Photo: Tim Williams, 2023

Site Overview

site name:
Ngaruwanajirri, The Keeping House
other names:
Tiwi Keeping Place
Peter Myers
others assoicate with the building
Structural Engineer: Wholohan Grill;
Project Co-ordination: Christopher Fondum, former Aboriginal Arts Board, Australia Council;
Steel Fabrication: Vickers Cockatoo Dockyard Pty, Ltd, Sydney;
Siteworks; Raphael and Declan Apuatimi for the Tiwi Pima Art Committee and Titus Wommatakimi, President, Ngulu Shire Council.
date of completion:
1983 / Designed in 1974; constructed in stages between 1979-1993
860 Malawu Street, Wurrumiyanga, Bathurst Island, Northern Territory
classification / typology:
Indigenous Cultural / Recreation (REC)
protection status:
In 2022 the building was listed as a ‘State item’ by the Northern Territory.
editor fiche:
Docomomo Australia 2023


Design for a building to display and store Tiwi cultural items began in 1974. Built in stages, construction began in 1979 and continued until 1993 when the end bays, two separately roofed structures designed to house the artifacts, were completed.

The components of the building are clearly articulated. Comprising a barrel-vaulted roof with an internal curved ceiling and two smaller end storage rooms constructed in concrete blockwork to ‘sit’ under the main roof.

The building was designed to evoke the appearance of an indigenous Northern Australian shelter. Adopting a double curved roof, the internal barrel-vaulted ceiling was lined with 10 no. x 2m wide curved plywood panels detailed to resemble sheets of bark. Eight of these panels were painted between 1985 and 1986 (from west to east) by local artists: Keirin Mukwakinni, George Norm Pangaraminni, Edward Portaminni, Teresina and Eulalie Munkara, Sabo Tipiloura, Alfie Puruntatameri and wife Josie, Alphonso Puautjimi and Marie Josette Orsto.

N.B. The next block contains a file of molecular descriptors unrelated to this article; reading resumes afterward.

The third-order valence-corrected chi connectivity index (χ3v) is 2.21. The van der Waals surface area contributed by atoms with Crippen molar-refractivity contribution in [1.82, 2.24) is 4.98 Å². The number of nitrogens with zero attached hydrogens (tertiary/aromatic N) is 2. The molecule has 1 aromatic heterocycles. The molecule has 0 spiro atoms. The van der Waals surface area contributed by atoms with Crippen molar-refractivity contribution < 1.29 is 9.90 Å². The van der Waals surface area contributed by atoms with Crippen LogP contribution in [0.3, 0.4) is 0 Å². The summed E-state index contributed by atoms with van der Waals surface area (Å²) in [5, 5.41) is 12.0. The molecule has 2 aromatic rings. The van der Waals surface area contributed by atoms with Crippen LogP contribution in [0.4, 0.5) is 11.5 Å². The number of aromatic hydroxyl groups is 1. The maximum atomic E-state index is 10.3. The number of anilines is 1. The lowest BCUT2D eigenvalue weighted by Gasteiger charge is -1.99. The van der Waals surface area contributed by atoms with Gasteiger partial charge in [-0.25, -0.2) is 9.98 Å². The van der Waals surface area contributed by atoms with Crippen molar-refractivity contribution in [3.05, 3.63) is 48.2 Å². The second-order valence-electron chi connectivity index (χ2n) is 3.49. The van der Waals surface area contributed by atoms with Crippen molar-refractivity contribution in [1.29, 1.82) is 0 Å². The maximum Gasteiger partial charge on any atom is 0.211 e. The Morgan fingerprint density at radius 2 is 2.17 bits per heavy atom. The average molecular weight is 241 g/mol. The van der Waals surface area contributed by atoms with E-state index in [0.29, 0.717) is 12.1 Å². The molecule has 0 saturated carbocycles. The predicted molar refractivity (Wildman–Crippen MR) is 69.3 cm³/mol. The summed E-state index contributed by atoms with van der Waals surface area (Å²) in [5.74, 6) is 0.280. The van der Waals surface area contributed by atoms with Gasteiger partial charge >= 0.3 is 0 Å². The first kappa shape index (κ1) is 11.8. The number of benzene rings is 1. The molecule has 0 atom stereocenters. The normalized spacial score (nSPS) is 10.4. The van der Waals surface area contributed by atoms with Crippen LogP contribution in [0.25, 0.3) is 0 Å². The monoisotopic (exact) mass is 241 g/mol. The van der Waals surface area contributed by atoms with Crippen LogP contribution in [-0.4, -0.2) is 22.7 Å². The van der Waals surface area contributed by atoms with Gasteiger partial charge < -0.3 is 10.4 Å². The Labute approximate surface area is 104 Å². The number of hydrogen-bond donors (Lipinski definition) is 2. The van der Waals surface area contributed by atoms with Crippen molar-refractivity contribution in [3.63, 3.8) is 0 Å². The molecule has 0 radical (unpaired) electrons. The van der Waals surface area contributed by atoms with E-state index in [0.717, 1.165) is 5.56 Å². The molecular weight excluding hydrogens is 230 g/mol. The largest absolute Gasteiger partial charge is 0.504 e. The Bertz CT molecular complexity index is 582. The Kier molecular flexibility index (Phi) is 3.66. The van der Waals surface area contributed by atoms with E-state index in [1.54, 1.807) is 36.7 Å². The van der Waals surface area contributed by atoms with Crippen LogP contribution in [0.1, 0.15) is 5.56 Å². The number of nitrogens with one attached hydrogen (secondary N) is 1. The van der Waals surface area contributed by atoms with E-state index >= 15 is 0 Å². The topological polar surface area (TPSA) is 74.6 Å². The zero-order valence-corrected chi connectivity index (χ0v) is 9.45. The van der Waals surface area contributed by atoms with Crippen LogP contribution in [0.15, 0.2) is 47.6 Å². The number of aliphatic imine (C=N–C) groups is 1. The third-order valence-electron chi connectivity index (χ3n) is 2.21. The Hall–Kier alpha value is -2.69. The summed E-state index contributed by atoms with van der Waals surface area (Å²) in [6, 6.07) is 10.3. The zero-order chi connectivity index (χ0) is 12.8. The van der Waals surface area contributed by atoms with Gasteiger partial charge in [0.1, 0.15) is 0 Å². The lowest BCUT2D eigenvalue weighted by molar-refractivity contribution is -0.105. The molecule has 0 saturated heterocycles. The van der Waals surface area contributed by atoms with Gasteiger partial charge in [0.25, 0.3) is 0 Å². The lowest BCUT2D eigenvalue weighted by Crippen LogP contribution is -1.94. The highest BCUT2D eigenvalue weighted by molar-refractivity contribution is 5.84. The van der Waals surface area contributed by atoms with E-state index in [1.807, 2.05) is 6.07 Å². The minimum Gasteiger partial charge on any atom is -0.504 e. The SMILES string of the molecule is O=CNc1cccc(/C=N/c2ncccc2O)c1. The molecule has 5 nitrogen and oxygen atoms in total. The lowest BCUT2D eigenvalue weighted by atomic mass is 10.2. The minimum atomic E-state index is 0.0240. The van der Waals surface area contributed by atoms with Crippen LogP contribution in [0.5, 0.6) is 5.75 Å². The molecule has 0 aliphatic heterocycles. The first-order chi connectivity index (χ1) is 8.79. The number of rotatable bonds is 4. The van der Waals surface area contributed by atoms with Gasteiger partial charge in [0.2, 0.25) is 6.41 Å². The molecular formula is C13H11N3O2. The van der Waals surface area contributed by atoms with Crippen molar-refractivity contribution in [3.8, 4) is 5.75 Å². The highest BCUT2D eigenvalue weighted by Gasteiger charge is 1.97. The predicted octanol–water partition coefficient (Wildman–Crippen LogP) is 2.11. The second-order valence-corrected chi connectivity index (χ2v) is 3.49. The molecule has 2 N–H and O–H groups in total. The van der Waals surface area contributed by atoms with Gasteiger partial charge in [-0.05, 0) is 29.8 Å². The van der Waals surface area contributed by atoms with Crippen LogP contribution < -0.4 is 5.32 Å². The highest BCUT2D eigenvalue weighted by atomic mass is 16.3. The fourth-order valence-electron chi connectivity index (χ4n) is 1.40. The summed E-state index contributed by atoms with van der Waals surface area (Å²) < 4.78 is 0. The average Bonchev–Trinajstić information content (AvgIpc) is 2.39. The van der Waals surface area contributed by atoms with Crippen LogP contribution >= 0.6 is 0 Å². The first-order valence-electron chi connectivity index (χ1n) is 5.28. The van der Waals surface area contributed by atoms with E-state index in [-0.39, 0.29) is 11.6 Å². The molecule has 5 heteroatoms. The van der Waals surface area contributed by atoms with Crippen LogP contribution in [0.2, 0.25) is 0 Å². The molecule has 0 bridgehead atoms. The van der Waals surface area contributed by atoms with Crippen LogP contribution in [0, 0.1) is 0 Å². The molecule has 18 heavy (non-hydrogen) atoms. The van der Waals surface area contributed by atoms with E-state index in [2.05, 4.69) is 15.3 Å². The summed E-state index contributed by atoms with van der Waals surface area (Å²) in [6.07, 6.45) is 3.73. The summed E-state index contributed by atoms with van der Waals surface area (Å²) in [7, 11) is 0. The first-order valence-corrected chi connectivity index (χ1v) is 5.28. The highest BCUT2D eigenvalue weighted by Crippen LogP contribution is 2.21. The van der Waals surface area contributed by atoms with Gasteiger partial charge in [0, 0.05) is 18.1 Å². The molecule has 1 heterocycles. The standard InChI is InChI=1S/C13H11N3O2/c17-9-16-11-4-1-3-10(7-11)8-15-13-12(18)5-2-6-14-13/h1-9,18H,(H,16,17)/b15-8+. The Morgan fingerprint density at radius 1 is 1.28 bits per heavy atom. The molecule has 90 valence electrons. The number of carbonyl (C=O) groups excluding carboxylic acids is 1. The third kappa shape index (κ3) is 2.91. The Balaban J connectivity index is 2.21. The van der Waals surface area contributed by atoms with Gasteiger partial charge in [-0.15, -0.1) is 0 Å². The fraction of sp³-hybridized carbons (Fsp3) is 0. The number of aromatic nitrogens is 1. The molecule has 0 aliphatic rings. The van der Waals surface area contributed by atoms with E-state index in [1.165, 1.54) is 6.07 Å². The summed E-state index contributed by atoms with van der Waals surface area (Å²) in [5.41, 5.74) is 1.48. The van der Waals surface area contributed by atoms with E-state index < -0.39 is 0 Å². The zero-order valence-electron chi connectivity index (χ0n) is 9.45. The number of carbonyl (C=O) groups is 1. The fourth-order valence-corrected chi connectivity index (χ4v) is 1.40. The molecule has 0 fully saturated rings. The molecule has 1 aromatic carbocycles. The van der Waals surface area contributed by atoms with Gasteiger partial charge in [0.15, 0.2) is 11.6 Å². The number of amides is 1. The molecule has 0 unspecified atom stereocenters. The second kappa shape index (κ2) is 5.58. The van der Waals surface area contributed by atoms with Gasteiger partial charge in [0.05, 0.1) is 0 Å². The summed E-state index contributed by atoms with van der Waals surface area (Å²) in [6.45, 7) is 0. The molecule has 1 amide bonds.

In 1988, Myers developed a concept masterplan to locate the Keeping Place within a performance complex of structures and an oval-shaped outdoor dance space.

In 1994 the building was adapted to become a centre for the production of Indigenous art.

In 2023, the concept masterplan was refined; and it is hoped that the outdoor performance space will soon be constructed.

Original Brief

A cyclone-proof shelter to store and display heritage items of Tiwi culture.

significant alterations with date

The building was adapted in 1994 without any major alterations.

current use / current condition

Adapted as Ngaruwanajirri, an arts centre for Indigenous art.
The building is well-loved by the local community.

construction and context

A structural steel frame fixed to a reinforced concrete slab then tiled with square format unglazed quarry tiles. The steel frame was fabricated in Sydney and then shipped to Bathurst Island. It was assembled under the direction of a mainland Builder utilising unskilled local labour.

The building is located on the periphery of the Wurrumiyanga settlement, Bathurst Island. The island is around 80 kilometres from mainland Australia.